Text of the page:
Optimal play often requires ranges with weights of 100%.

Deception is important to poker, but deception can often be achieved without playing the same hand in different ways in a situation. See The Mathematics of Poker for many examples of this in toy games.

Assuming unweighted ranges greatly simplifies calculation.

A common heuristic technique is: figure out the correct answer for some idealization/approximation of the question and then adjust that answer in light of the ways you expect the idealization to be wrong. Assuming unweighted ranges is one way we idealize, and it saves a lot of calculation.

When we want to consider weighted ranges, we are often "counting combos" instead of "narrowing ranges."

Of course, this is not interesting--it's just a terminological distinction we make that goes along with a slightly different method for calculating. But you very often will see people taking weighted ranges into account when they say, for example, that they're counting 3 of the 6 combos of QQ as possible because the opponent might have raised the turn with QQ half the time.

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In a theoretically optimal sense you are correct.

The problem is in application. Although poker is becoming more and more of an exact science it is still a pretty broad one. In order for books to explain a point they have to be able to portray the example. If the book started analyzing weighted ranges it would have to start talking about playing styles and it would have to address each and every play style individually. Obviously that's unrealistic and highly inefficient.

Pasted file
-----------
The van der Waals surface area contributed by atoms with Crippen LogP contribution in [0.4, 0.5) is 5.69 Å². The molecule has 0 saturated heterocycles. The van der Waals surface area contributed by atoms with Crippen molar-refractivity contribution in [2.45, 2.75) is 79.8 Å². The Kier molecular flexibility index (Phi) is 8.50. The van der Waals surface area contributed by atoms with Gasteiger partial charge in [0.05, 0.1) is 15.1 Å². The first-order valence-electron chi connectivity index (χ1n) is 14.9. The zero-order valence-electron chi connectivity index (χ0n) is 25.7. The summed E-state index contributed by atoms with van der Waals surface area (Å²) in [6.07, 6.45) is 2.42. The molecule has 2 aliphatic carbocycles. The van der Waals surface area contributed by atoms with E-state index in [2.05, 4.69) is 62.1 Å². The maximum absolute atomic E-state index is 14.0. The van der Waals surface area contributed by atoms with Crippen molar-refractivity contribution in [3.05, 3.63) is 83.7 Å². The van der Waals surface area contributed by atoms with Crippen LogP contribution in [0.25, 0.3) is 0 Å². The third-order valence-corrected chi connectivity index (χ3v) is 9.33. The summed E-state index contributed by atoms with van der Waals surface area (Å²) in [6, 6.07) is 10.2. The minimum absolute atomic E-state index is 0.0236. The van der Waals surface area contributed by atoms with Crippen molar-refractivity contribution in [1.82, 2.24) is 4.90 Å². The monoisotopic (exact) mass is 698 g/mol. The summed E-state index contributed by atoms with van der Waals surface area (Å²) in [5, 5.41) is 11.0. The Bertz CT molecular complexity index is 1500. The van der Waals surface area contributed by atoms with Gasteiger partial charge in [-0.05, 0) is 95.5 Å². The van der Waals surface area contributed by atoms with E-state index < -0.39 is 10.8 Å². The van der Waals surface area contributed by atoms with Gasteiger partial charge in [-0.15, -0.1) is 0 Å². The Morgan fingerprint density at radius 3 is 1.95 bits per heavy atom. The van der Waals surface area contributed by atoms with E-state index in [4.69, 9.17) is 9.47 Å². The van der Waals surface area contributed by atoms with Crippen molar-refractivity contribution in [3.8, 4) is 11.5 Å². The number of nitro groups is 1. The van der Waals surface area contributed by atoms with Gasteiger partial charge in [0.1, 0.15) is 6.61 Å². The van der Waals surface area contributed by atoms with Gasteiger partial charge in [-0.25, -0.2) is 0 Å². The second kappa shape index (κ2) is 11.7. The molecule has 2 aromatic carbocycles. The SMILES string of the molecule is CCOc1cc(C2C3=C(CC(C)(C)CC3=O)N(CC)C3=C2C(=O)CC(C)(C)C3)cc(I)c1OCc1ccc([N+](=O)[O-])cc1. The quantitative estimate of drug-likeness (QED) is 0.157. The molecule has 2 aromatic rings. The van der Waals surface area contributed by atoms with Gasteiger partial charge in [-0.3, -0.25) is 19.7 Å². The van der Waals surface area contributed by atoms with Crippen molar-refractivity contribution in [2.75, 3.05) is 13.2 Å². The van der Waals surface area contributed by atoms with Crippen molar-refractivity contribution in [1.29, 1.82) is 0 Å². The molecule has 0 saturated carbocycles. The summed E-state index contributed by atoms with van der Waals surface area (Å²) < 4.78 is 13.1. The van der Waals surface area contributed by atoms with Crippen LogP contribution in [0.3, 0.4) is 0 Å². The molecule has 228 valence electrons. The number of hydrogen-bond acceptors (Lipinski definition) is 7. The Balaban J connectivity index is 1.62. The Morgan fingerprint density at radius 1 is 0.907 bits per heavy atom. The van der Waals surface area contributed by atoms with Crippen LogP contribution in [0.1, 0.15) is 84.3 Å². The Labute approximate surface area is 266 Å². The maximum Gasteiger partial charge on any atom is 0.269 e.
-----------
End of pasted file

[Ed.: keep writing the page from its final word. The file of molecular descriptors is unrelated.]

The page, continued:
That's why books would rather use 'Joe opens this from here and Bob calls with this' type of examples.

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That's not really what I am saying, I mean if I'm reading in a book that Joe opens with 10%+ and suited connectors range and in the same book I am reading about balancing your range why is it unrealistic to expect that the combine the two and weight the range to better reflect the actual opening range? –  hmmmm May 12 '13 at 8:03